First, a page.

A couple of weeks ago, I introduced you to Ed Spicer, the awesome teacher who wrote the activities for What’s Inside? Poems to Explore the Park (that book is free TODAY only on Kindle, by the way–just asking for an honest review in return). I’m close to bringing out the second book in my 30 Painless Classroom Poems series, and I’d like to showcase the educator who has done the activities for this next one: Marcie Flinchum Atkins.
One of the reasons I was thrilled to have Marcie working on activities for Riddle-ku: Haiku for Very Close Reading, was her Picture Book Month Teacher’s Guide. It’s a resource I had looked at many times as inspiration for creating teacher materials to go with my own books. She is a picture book lover and a really creative thinker! Without further ado, here’s…
Marcie Flinchum Atkins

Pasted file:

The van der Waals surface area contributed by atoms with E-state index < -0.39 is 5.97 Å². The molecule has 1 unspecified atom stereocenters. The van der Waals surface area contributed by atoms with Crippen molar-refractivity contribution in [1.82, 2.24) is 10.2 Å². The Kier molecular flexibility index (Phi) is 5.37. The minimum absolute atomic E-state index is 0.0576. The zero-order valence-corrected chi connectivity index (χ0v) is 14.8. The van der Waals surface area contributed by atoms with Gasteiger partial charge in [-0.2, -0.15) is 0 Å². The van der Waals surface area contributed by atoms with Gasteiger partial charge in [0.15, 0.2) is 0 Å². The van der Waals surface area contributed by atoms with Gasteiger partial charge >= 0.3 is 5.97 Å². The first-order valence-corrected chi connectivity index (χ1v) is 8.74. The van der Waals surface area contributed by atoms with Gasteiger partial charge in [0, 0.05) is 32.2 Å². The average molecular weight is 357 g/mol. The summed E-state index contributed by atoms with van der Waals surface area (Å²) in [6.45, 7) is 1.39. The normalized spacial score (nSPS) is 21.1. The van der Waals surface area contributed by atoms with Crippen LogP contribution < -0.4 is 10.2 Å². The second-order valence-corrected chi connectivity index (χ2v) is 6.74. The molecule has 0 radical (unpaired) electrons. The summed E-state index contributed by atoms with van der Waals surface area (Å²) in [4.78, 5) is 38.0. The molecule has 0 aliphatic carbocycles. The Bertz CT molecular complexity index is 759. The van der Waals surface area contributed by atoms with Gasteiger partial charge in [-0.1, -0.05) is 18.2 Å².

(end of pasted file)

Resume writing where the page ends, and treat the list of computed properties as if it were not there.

Marcie Flinchum Atkins holds an M.A. and M.F.A., both in Children’s Literature, from Hollins University, where she was a two-time recipient of the program’s most competitive honor, the Shirley Henn Creative Writing Award. For seventeen years, she’s taught 2nd, 3rd, and 4th grades. She’s an active member of SCBWI and Julie Hedlund’s 12×12. She’s written for children’s and adult magazines and been published in the educational market.
Friend her on Facebook: facebook.com/MarcieFlinchumAtkins
Follow her on Twitter: @MarcieFAtkins
Visit her website/blog: www.MarcieAtkins.com
Here are just two of the 25 activities Marcie created for Riddle-ku!
- Do two paintings of an object?one close-up and one of the whole object. Write a riddle-ku to go with the paintings.
- Read the cloud riddle-ku. Go outside to do some cloud watching. Have students take their journals and make notes about what they think the clouds look like. They can think like scientists and actually name the clouds with their correct names. NOAA has a great cloud classification site to help. Students can also think like wordsmiths and create metaphors for the clouds.
Aren’t those cool? Some of the activities relate to specific riddle-ku, while others are more general. Marcie came up with a fantastic variety of suggestions across the curriculum. Since she’s an expert in both mentor texts and using picture books in the classroom, that’s really no surprise!